March 5, 2019

“In all things success depends on previous preparation, and without such previous preparation there is sure to be failure.”


The vast majority of lawyers do not communicate effectively with jurors. How do I know this? As a seasoned trial lawyer for nearly a quarter century, I have a success record at trial that is unmatched. My winning record stems from a universal truth: great trial lawyers are great storytellers. Below I describe the tools that make up a trial lawyer’s ability to effectively storytell. At Corless Barfield Trial Group, we pride ourselves on providing exceptional service in a variety of practice areas, from property damage claims to personal injury law. Call Corless Barfield Trial Group today at 813-258-4998 for a free consultation.

  1. Simplification – A good story can be relatively short: the 272-word Gettysburg Address said a great deal in just few words. Most trial lawyers do not comprehend the successful impact that simplifying cases has on jurors. Even if they do appreciate it, simplification is both a science and an art, and it takes skill as well as innate talent to master it. Storytelling has a psychological and neurological component that makes humans favor easy-to-follow narratives. Simple sentences are more powerful and easier to remember than complex ones. A soundbite is better than a rambling paragraph. Simplistic storytelling is crucial at all stages of litigation, including jury selection, opening statements, direct and cross-examinations, and closing arguments, which should powerfully reinforce the unified story of the case. Exceptional trial lawyers work on the story of the case long before jury selection begins so that they are able to maintain a consistent and powerful story theme throughout the trial. When you tell a story, you are laying the foundation for successful communication between yourself, the judge, and the jury as storytelling is at the essence of how humans relate to each other.
  2. Professionalism – The field of law is often characterized as a profession in crisis. Oftentimes my adversaries will make rude remarks to witnesses or myself. This is usually done to mask an imperfect, troubled case, and judges and jurors see right through it. Displays of disrespect between opposing counsel distracts from the substance of the case. Projecting a respectful, positive attitude to the judge, the judge’s staff, and the jury are of paramount importance. Lack of professionalism is felt by jurors and judges, and they do not fancy bad behavior. Judges and jurors do not like when attorneys disrespect or behave unkindly to witnesses or their adversaries. Jurors pay attention to not only verbal exchanges between counsel but also nonverbal communications, including facial expressions, eye rolling, and body language. If jurors perceive disrespect, they will be unforgiving.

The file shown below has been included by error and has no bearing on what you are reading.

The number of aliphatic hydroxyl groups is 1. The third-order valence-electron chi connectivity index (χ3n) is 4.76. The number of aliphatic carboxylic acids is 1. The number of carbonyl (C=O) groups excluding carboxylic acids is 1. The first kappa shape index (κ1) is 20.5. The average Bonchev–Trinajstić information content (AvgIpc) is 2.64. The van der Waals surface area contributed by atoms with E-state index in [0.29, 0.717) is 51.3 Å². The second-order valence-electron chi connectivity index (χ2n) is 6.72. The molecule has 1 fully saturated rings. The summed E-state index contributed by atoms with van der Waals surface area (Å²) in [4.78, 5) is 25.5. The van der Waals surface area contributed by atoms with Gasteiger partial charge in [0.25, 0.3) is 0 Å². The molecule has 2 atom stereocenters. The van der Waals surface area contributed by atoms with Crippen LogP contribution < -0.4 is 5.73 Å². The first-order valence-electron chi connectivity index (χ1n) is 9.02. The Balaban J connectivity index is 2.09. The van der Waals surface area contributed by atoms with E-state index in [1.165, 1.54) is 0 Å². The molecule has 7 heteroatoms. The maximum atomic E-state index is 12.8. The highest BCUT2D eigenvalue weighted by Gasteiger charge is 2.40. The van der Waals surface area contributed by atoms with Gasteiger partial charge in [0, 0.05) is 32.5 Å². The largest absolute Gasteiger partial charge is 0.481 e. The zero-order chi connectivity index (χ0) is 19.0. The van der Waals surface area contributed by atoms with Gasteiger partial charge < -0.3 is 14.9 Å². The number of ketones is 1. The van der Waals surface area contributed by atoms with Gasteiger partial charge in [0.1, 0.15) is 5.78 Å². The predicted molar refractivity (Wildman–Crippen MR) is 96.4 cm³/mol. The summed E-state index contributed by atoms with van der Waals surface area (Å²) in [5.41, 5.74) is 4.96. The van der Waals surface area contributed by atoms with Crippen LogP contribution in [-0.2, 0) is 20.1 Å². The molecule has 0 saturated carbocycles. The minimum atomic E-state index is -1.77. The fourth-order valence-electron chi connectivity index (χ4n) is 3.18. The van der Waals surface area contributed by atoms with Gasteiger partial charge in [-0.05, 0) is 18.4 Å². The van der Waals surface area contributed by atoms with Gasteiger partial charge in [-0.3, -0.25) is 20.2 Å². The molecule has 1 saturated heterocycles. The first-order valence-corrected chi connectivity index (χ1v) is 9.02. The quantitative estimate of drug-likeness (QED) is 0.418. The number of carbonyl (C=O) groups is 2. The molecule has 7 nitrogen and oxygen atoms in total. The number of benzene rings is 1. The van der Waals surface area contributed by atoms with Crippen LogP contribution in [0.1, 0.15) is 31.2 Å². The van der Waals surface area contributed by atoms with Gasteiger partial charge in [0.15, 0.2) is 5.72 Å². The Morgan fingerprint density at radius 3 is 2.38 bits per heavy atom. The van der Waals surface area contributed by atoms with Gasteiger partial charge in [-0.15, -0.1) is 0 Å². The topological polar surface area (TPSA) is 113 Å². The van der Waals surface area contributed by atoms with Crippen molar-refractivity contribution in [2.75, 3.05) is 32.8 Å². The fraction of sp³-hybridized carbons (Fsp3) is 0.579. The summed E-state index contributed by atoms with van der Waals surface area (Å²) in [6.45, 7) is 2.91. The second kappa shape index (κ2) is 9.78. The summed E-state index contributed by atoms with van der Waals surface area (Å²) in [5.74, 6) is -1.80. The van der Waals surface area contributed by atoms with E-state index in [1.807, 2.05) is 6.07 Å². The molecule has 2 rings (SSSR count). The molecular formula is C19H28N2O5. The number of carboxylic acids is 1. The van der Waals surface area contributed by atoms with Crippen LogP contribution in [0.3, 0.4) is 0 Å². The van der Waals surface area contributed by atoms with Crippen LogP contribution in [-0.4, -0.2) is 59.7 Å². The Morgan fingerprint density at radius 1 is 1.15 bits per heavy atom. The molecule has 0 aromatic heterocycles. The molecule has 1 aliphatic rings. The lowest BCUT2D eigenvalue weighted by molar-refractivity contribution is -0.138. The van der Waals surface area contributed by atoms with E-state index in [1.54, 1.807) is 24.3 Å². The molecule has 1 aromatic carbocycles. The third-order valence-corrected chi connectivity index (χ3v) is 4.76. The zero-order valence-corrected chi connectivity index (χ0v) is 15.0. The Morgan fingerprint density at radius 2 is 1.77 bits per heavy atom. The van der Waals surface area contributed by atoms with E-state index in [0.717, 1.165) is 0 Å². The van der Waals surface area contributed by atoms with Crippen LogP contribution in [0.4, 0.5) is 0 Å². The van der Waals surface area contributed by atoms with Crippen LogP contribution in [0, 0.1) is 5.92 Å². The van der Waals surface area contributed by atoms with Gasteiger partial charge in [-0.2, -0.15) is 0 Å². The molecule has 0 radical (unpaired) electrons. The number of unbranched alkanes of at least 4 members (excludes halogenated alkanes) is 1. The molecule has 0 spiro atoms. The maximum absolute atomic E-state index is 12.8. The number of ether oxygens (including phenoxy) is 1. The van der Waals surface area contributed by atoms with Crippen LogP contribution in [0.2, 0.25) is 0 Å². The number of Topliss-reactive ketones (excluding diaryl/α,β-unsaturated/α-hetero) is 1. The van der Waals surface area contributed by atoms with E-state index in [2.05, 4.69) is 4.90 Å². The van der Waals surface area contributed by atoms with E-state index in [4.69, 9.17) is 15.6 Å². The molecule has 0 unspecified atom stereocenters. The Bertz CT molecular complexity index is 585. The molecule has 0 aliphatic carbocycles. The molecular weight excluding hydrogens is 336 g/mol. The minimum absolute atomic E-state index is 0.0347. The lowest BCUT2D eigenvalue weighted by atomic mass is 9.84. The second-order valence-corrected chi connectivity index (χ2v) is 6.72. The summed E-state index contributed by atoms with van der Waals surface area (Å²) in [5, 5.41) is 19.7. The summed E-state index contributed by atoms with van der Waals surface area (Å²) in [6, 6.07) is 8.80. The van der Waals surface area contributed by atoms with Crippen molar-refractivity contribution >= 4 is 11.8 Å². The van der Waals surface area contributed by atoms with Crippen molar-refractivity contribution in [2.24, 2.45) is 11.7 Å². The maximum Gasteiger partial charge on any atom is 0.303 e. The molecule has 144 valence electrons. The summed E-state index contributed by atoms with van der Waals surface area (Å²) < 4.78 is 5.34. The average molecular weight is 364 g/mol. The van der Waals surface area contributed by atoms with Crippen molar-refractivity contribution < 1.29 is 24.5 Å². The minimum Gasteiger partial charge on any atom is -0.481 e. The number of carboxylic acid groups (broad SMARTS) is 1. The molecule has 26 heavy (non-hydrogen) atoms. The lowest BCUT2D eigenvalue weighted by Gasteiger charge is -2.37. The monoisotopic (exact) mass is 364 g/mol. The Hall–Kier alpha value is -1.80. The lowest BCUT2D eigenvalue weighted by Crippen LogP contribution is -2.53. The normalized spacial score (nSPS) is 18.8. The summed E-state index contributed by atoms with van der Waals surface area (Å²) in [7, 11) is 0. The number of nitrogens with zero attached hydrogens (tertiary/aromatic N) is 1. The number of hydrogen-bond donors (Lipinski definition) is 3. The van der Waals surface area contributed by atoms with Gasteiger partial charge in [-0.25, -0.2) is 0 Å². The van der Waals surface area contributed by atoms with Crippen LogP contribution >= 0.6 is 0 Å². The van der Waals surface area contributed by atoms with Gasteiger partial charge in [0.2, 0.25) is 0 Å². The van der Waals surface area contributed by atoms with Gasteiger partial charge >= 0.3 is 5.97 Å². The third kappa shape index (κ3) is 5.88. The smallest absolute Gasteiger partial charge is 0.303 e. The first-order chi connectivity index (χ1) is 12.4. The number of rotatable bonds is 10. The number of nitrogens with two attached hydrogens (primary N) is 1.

3. Preparation – Preparation is perhaps the most important tool in a trial lawyer’s arsenal but you wouldn’t believe how pronounced the lack of prep is. How can a lawyer accept a case, go through discovery, motion practice, and trial preparation and not know exactly what he or she needs to prove in terms of claims or defenses? Lack of preparation manifests itself in a failure to be organized. Jurors and judges do not like lawyers that have to search and fumble for exhibits or notes. The best trial lawyers have the ability to cut through reams of pleadings, exhibits, and deposition transcripts to find the essence of the narrative that will persuade the jury. To be an effective trial lawyer, you have to out-prepare your adversary. It is undoubtedly much easier for jurors to sort through complicated evidence, argument, and legal theories when the attorney neatly packages and presents it in an organized and efficient way.

At Corless Barfield Trial Group, we value results that get justice and maximum compensation for our clients. Jurors expect attorneys to act professional and respectful to everyone in the courtroom and to present clear, organized, and relevant evidence and arguments without dramatics or aggression. Jurors do not like having their time wasted, so preparation is tantamount, too. For a free evaluation of your property damage or personal injury case, call Corless Barfield Trial Group today at 813-258-4998.